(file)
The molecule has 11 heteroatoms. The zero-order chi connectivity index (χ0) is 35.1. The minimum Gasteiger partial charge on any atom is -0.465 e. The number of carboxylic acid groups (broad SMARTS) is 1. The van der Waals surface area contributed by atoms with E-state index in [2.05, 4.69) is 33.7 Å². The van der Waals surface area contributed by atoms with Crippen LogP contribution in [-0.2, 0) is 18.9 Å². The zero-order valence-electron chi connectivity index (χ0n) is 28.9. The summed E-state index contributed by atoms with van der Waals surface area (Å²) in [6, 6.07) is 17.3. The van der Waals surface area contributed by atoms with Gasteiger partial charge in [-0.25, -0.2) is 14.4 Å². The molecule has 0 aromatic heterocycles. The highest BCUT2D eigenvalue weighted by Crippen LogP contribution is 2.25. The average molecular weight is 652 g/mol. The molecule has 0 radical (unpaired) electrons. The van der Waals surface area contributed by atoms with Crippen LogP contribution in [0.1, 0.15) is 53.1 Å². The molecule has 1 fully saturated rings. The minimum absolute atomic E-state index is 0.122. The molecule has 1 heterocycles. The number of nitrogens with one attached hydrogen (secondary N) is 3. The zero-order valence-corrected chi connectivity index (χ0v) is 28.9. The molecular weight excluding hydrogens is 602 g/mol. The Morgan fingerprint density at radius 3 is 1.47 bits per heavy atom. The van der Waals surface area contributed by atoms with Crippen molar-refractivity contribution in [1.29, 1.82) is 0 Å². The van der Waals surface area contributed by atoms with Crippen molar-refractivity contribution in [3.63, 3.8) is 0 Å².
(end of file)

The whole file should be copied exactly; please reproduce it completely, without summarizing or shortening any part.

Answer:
The molecule has 11 heteroatoms. The zero-order chi connectivity index (χ0) is 35.1. The minimum Gasteiger partial charge on any atom is -0.465 e. The number of carboxylic acid groups (broad SMARTS) is 1. The van der Waals surface area contributed by atoms with E-state index in [2.05, 4.69) is 33.7 Å². The van der Waals surface area contributed by atoms with Crippen LogP contribution in [-0.2, 0) is 18.9 Å². The zero-order valence-electron chi connectivity index (χ0n) is 28.9. The summed E-state index contributed by atoms with van der Waals surface area (Å²) in [6, 6.07) is 17.3. The van der Waals surface area contributed by atoms with Gasteiger partial charge in [-0.25, -0.2) is 14.4 Å². The molecule has 0 aromatic heterocycles. The highest BCUT2D eigenvalue weighted by Crippen LogP contribution is 2.25. The average molecular weight is 652 g/mol. The molecule has 0 radical (unpaired) electrons. The van der Waals surface area contributed by atoms with Crippen LogP contribution in [0.1, 0.15) is 53.1 Å². The molecule has 1 fully saturated rings. The minimum absolute atomic E-state index is 0.122. The molecule has 1 heterocycles. The number of nitrogens with one attached hydrogen (secondary N) is 3. The zero-order valence-corrected chi connectivity index (χ0v) is 28.9. The molecular weight excluding hydrogens is 602 g/mol. The Morgan fingerprint density at radius 3 is 1.47 bits per heavy atom. The van der Waals surface area contributed by atoms with Crippen molar-refractivity contribution in [1.29, 1.82) is 0 Å². The van der Waals surface area contributed by atoms with Crippen molar-refractivity contribution in [3.63, 3.8) is 0 Å².